$\begin{array}{cc}\phantom{\rule{1.1em}{1.1ex}}\frac{{x}_{\mathrm{co}\phantom{\rule{0.3em}{0.3ex}}1}}{{A}_{\mathrm{co}}}+\frac{{x}_{\mathrm{mo}\phantom{\rule{0.3em}{0.3ex}}1}}{{A}_{\mathrm{mo}}}+\frac{{x}_{\mathrm{ok}\phantom{\rule{0.3em}{0.3ex}}1}}{{A}_{\mathrm{ko}}}+\frac{{\varepsilon}_{\mathrm{xc}}{y}_{\mathrm{co}\phantom{\rule{0.3em}{0.3ex}}1}}{{A}_{\mathrm{co}}}+\frac{{\varepsilon}_{\mathrm{xm}}{y}_{\mathrm{mo}\phantom{\rule{0.3em}{0.3ex}}1}}{{A}_{\mathrm{mo}}}+\frac{{\varepsilon}_{\mathrm{xk}}{y}_{\mathrm{ok}\phantom{\rule{0.3em}{0.3ex}}1}}{{A}_{\mathrm{ko}}}=0,& \left(19a\right)\\ \frac{{y}_{\mathrm{co}\phantom{\rule{0.3em}{0.3ex}}1}}{{A}_{\mathrm{co}}}+\frac{{y}_{\mathrm{mo}\phantom{\rule{0.3em}{0.3ex}}1}}{{A}_{\mathrm{mo}}}+\frac{{y}_{\mathrm{ko}\phantom{\rule{0.3em}{0.3ex}}1}}{{A}_{\mathrm{ko}}}+\frac{{\varepsilon}_{\mathrm{yc}}{x}_{\mathrm{co}\phantom{\rule{0.3em}{0.3ex}}1}}{{A}_{\mathrm{co}\phantom{\rule{0.3em}{0.3ex}}}}+\frac{{\varepsilon}_{\mathrm{ym}}{x}_{\mathrm{mo}\phantom{\rule{0.3em}{0.3ex}}1}}{{A}_{\mathrm{mo}}}+\frac{{\varepsilon}_{\mathrm{yk}}{x}_{\mathrm{ko}\phantom{\rule{0.3em}{0.3ex}}1}}{{A}_{\mathrm{ko}}}+\frac{{\varepsilon}_{\mathrm{xc}}{\varepsilon}_{\mathrm{yc}}{y}_{\mathrm{co}\phantom{\rule{0.3em}{0.3ex}}1}}{{A}_{\mathrm{co}}}+\frac{{\varepsilon}_{\mathrm{xm}}{\varepsilon}_{\mathrm{ym}}{y}_{\mathrm{mo}\phantom{\rule{0.3em}{0.3ex}}1}}{{A}_{\mathrm{mo}}}+\frac{{\varepsilon}_{\mathrm{xk}}{\varepsilon}_{\mathrm{ym}}{y}_{\mathrm{ko}\phantom{\rule{0.3em}{0.3ex}}1}}{{A}_{\mathrm{ko}}}=0,& \left(19b\right)\\ \phantom{\rule{1.1em}{1.1ex}}\frac{{x}_{\mathrm{co}\phantom{\rule{0.3em}{0.3ex}}2}}{{A}_{\mathrm{co}}}+\frac{{x}_{\mathrm{mo}\phantom{\rule{0.3em}{0.3ex}}2}}{{A}_{\mathrm{mo}}}+\frac{{x}_{\mathrm{ok}\phantom{\rule{0.3em}{0.3ex}}2}}{{A}_{\mathrm{ko}}}+\frac{{\varepsilon}_{\mathrm{xc}}{y}_{\mathrm{co}\phantom{\rule{0.3em}{0.3ex}}2}}{{A}_{\mathrm{co}}}+\frac{{\varepsilon}_{\mathrm{xm}}{y}_{\mathrm{mo}\phantom{\rule{0.3em}{0.3ex}}2}}{{A}_{\mathrm{mo}}}+\frac{{\varepsilon}_{\mathrm{xk}}{y}_{\mathrm{ok}\phantom{\rule{0.3em}{0.3ex}}2}}{{A}_{\mathrm{ko}}}=0,\text{}\phantom{\rule{1.1em}{1.1ex}}\mathrm{and}& \left(19c\right)\\ \frac{{y}_{\mathrm{co}\phantom{\rule{0.3em}{0.3ex}}2}}{{A}_{\mathrm{co}}}+\frac{{y}_{\mathrm{mo}\phantom{\rule{0.3em}{0.3ex}}2}}{{A}_{\mathrm{mo}}}+\frac{{y}_{\mathrm{ko}\phantom{\rule{0.3em}{0.3ex}}2}}{{A}_{\mathrm{ko}}}+\frac{{\varepsilon}_{\mathrm{yc}}{x}_{\mathrm{co}\phantom{\rule{0.3em}{0.3ex}}2}}{{A}_{\mathrm{co}}}+\frac{{\varepsilon}_{\mathrm{ym}}{x}_{\mathrm{mo}\phantom{\rule{0.3em}{0.3ex}}2}}{{A}_{\mathrm{mo}}}+\frac{{\varepsilon}_{\mathrm{yk}}{x}_{\mathrm{ko}\phantom{\rule{0.3em}{0.3ex}}2}}{{A}_{\mathrm{ko}}}+\frac{{\varepsilon}_{\mathrm{xc}}{\varepsilon}_{\mathrm{yc}}{y}_{\mathrm{co}\phantom{\rule{0.3em}{0.3ex}}2}}{{A}_{\mathrm{co}}}+\frac{{\varepsilon}_{\mathrm{xm}}{\varepsilon}_{\mathrm{ym}}{y}_{\mathrm{mo}\phantom{\rule{0.3em}{0.3ex}}2}}{{A}_{\mathrm{mo}}}+\frac{{\varepsilon}_{\mathrm{xk}}{\varepsilon}_{\mathrm{ym}}{y}_{\mathrm{ko}\phantom{\rule{0.3em}{0.3ex}}2}}{{A}_{\mathrm{ko}}}=0,& \left(19d\right)\end{array}$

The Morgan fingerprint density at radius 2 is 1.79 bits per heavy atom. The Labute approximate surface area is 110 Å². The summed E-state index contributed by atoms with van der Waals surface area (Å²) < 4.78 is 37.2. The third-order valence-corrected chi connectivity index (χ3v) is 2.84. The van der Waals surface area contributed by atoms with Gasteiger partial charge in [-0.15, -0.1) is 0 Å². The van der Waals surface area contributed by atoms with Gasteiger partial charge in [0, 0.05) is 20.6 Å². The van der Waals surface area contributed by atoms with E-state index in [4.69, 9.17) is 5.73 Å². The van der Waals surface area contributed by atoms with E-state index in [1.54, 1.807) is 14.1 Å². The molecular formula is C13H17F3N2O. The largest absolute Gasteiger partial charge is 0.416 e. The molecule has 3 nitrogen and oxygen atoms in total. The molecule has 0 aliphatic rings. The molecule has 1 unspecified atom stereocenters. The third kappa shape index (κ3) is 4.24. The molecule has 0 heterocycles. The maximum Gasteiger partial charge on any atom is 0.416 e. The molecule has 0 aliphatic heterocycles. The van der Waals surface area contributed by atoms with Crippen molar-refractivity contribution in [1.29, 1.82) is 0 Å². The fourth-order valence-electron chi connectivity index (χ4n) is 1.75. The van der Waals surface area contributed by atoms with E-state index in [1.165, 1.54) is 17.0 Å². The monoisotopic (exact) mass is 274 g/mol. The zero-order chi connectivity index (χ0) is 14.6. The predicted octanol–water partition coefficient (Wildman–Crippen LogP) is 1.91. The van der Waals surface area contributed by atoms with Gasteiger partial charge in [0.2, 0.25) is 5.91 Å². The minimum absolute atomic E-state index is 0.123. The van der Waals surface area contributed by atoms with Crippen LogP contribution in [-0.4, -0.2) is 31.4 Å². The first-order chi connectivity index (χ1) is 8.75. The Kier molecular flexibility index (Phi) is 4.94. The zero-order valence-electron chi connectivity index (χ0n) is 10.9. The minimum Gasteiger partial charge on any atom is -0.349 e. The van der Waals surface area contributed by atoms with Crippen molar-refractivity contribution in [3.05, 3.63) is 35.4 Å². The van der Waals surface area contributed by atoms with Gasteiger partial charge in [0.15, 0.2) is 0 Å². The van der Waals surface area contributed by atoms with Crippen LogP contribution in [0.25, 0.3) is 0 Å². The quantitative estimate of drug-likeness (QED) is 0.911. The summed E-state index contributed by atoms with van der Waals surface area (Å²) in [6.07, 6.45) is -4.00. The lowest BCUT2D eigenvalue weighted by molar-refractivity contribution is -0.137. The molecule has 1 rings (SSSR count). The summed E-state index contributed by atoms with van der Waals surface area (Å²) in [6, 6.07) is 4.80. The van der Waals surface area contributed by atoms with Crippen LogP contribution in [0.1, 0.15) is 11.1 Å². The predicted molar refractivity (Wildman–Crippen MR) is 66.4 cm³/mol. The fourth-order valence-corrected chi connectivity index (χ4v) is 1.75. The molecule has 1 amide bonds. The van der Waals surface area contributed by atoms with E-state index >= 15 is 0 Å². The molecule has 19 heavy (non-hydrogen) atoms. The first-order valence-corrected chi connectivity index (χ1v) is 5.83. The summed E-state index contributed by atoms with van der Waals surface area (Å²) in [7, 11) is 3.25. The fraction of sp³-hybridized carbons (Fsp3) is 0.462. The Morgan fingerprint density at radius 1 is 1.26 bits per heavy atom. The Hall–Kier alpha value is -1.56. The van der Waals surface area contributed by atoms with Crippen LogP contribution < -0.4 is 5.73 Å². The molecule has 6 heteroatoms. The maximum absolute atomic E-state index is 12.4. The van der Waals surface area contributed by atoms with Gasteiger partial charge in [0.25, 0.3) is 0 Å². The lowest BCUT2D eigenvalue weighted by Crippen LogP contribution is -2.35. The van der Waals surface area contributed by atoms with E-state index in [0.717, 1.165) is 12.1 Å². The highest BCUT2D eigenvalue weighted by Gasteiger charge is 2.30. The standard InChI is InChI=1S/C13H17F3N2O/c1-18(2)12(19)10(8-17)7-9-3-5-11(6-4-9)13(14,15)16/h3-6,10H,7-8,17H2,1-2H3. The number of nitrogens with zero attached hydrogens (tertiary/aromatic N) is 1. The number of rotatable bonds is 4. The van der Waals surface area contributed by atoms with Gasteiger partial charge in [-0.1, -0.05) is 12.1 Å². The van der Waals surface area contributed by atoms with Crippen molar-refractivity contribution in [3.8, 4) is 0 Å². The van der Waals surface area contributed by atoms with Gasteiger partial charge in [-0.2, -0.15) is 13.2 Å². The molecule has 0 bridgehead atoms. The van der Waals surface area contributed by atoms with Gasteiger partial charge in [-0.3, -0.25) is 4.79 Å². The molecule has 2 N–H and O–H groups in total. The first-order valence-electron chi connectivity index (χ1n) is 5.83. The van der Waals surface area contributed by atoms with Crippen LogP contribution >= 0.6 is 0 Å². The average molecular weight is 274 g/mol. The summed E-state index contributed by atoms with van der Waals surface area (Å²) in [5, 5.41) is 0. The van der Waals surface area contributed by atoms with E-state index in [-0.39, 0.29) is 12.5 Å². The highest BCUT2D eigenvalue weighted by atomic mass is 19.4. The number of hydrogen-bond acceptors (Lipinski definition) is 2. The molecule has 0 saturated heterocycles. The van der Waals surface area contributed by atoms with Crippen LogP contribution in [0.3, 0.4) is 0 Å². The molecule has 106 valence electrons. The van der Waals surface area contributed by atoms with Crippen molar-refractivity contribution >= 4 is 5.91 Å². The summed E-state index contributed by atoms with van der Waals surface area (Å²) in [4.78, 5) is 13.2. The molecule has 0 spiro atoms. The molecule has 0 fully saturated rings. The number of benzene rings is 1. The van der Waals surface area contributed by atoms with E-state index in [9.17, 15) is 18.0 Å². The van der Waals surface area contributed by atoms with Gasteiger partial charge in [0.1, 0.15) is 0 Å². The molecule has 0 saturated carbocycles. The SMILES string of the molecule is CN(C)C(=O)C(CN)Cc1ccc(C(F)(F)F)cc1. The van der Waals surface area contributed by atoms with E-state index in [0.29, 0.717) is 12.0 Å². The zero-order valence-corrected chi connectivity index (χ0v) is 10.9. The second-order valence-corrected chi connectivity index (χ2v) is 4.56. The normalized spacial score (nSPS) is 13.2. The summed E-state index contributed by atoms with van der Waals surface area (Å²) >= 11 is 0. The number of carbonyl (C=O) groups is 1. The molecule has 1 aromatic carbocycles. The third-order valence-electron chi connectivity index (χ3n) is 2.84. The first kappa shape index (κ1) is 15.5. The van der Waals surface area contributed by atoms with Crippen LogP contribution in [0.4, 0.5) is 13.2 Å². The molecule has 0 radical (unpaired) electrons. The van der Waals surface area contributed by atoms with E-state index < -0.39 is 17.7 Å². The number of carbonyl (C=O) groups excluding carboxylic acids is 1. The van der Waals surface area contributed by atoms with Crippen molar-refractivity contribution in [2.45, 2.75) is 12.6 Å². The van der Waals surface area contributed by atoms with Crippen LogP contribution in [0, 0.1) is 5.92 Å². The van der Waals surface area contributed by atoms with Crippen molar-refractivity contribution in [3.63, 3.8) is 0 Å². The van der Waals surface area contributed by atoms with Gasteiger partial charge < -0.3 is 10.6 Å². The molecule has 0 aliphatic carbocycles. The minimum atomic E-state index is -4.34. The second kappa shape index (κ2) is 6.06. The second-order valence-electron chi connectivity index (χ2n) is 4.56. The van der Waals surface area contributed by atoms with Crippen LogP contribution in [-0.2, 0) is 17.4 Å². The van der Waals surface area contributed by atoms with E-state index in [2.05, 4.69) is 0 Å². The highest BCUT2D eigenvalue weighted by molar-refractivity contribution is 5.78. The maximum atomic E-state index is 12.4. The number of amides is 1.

EXAMPLE 2